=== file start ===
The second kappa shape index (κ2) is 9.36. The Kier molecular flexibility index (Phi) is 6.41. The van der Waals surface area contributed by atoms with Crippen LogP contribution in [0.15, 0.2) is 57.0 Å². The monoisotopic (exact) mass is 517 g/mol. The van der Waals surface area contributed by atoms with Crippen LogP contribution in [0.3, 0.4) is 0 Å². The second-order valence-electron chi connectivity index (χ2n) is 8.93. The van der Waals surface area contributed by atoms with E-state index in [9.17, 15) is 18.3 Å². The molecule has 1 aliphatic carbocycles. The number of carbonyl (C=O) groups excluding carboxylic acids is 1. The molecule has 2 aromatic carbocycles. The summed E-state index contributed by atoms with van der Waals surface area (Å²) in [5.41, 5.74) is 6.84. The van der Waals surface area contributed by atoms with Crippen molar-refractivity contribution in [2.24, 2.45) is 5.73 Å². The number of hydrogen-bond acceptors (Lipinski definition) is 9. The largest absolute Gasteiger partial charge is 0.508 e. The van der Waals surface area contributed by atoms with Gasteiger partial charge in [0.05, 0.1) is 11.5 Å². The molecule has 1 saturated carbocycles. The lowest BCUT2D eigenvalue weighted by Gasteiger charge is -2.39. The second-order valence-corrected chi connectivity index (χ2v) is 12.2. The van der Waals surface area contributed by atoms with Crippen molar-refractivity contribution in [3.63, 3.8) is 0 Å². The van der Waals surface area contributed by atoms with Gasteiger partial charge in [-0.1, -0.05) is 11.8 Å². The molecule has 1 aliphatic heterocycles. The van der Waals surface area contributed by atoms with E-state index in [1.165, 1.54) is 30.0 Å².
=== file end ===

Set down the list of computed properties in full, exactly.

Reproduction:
The second kappa shape index (κ2) is 9.36. The Kier molecular flexibility index (Phi) is 6.41. The van der Waals surface area contributed by atoms with Crippen LogP contribution in [0.15, 0.2) is 57.0 Å². The monoisotopic (exact) mass is 517 g/mol. The van der Waals surface area contributed by atoms with Crippen LogP contribution in [0.3, 0.4) is 0 Å². The second-order valence-electron chi connectivity index (χ2n) is 8.93. The van der Waals surface area contributed by atoms with E-state index in [9.17, 15) is 18.3 Å². The molecule has 1 aliphatic carbocycles. The number of carbonyl (C=O) groups excluding carboxylic acids is 1. The molecule has 2 aromatic carbocycles. The summed E-state index contributed by atoms with van der Waals surface area (Å²) in [5.41, 5.74) is 6.84. The van der Waals surface area contributed by atoms with Crippen molar-refractivity contribution in [2.24, 2.45) is 5.73 Å². The number of hydrogen-bond acceptors (Lipinski definition) is 9. The largest absolute Gasteiger partial charge is 0.508 e. The van der Waals surface area contributed by atoms with Gasteiger partial charge in [0.05, 0.1) is 11.5 Å². The molecule has 1 saturated carbocycles. The lowest BCUT2D eigenvalue weighted by Gasteiger charge is -2.39. The second-order valence-corrected chi connectivity index (χ2v) is 12.2. The van der Waals surface area contributed by atoms with Crippen molar-refractivity contribution in [3.63, 3.8) is 0 Å². The van der Waals surface area contributed by atoms with Gasteiger partial charge in [-0.1, -0.05) is 11.8 Å². The molecule has 1 aliphatic heterocycles. The van der Waals surface area contributed by atoms with E-state index in [1.165, 1.54) is 30.0 Å².